The Safe Feed/Safe Food Certification Program, a voluntary, third party-certified initiative established in 2004 by the American Feed Industry Association that has been designed for feed mills and feed- and ingredient-related facilities in the United States and Canada, institutes comprehensive standards of excellence that go beyond regulations to maximize food and feed safety. McLean says, as a part of this, every operator must have a high-performing quality control plan and team with access to the necessary sophisticated — and often very expensive — equipment required for quality control testing.
NALC has produced limestone products since 2008 from the 243 Complex located in Cloverdale, Ind. The 243 Complex is composed of 243 Lime, which produces pulverized limestone products, and 243 Quarry, a high-calcium crushed limestone operation.
“Therefore, our customers are able to improve the safety and reliability of products that they contribute to the human food chain,” McLean says. “The SF/SF certification also affords us the opportunity to further differentiate ourselves from the competition as the most dependable producer of high-calcium products.”
Finding out more
North American Limestone Corp. (NALC): www.nalimestone.com 
Safe Feed/Safe Food Certification Program: www.safefeedsafefood.org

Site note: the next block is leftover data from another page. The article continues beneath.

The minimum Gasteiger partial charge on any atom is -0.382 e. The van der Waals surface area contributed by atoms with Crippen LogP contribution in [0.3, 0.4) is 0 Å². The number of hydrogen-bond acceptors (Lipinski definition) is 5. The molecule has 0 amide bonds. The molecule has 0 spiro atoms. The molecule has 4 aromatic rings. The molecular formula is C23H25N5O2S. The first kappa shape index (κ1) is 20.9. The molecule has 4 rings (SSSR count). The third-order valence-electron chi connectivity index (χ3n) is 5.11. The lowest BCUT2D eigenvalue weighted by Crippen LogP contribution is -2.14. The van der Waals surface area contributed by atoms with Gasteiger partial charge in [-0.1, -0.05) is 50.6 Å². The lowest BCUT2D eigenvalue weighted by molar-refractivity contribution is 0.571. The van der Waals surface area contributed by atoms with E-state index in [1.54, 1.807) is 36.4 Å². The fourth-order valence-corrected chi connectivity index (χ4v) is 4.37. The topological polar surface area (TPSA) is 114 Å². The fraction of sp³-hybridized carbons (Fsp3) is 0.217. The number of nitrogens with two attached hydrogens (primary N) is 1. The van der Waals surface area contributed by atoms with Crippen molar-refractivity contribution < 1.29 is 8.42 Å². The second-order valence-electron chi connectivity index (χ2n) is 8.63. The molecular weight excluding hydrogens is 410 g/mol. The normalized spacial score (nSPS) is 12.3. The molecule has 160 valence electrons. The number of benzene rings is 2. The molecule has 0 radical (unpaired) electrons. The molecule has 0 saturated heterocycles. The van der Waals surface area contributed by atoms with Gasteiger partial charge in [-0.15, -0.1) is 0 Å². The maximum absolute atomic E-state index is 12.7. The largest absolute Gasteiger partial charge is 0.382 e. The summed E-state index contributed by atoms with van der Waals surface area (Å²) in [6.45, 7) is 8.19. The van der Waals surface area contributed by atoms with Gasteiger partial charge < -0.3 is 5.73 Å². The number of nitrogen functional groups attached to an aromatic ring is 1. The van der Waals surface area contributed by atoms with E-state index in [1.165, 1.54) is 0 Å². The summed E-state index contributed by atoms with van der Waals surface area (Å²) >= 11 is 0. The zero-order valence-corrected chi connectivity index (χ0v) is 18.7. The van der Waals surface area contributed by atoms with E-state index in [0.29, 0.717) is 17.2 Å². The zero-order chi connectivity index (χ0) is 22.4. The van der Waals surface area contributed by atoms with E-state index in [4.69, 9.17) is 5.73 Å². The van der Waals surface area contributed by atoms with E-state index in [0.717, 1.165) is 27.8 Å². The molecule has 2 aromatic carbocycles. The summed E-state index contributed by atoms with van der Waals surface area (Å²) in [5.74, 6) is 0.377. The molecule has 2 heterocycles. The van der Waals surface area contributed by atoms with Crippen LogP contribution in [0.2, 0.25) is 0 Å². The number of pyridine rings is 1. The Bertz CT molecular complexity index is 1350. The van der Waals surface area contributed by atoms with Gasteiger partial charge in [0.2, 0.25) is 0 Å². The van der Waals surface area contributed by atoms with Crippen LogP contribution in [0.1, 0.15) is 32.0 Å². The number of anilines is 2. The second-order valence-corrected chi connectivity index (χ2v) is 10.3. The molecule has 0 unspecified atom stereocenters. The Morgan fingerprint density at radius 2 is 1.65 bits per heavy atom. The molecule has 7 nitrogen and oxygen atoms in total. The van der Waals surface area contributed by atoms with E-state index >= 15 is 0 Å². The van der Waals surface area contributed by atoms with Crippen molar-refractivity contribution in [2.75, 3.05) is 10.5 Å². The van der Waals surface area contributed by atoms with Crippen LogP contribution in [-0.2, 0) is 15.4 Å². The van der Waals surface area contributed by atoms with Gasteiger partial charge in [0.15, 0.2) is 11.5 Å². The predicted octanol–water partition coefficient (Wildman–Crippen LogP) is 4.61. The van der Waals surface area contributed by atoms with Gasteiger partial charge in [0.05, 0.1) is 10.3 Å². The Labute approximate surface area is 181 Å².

American Feed Industry Association (AFIA): www.afia.org 
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Seven tips for ‘innovative’ behavior-based’ safety
The National Stone, Sand and Gravel Association (NSSGA) presented — at the invitation of the Mine Safety and Health Administration’s (MSHA) Southeastern district — seven ideas targeting injury reduction at stone, sand, and gravel facilities.
MSHA invited NSSGA to speak about perspectives on successful leadership. During the presentation, the association discussed the NSSGA Safety Pledge, which calls for signers to commit their companies to help the aggregates industry achieve a 10-percent reduction in injury rates in each of five years, and provided seven ideas of programs undertaken within a culture of safe and healthy production aiming to engage workers with the goal of boosting the team’s overall performance in reducing injuries and illnesses.
The seven ideas from NSSGA are as follows:
2. “Leadership weekends,” which afford the chance for delivering safety training to frontline leaders typically responsible for production-related tasks when most training is offered.
3. “Safety Blitz,” which consists of visits by eight random workers from peer facilities to evaluate conditions as if they were MSHA inspectors.
4. “District Safety Steering Teams,” a new collection of safety discussions ushering together hourly employees for reviewing the process by which safety committees develop and communicate their work.
5. “Saved My Bacon,” a recognition program capitalizing on the notion that co-workers often assist peers in adhering to standards and avoiding injuries; this is supposed to foster added reflection on ways in which improvements can be conceived of, and implemented.
6. “That Was Easy,” a recognition program allowing more reticent workers to see either instances of discernment of hazards or failure to have detected such hazards with resultant insights on avoiding that failing in the future.
7. “Visual Safety Event,” which took a night-time look at safety and health hazards, and spawned useful insights about ways in which lack of visibility can threaten workers, and new approaches (e.g., strobe lights, better clothing, improved safety boards, etc.) for addressing those concerns.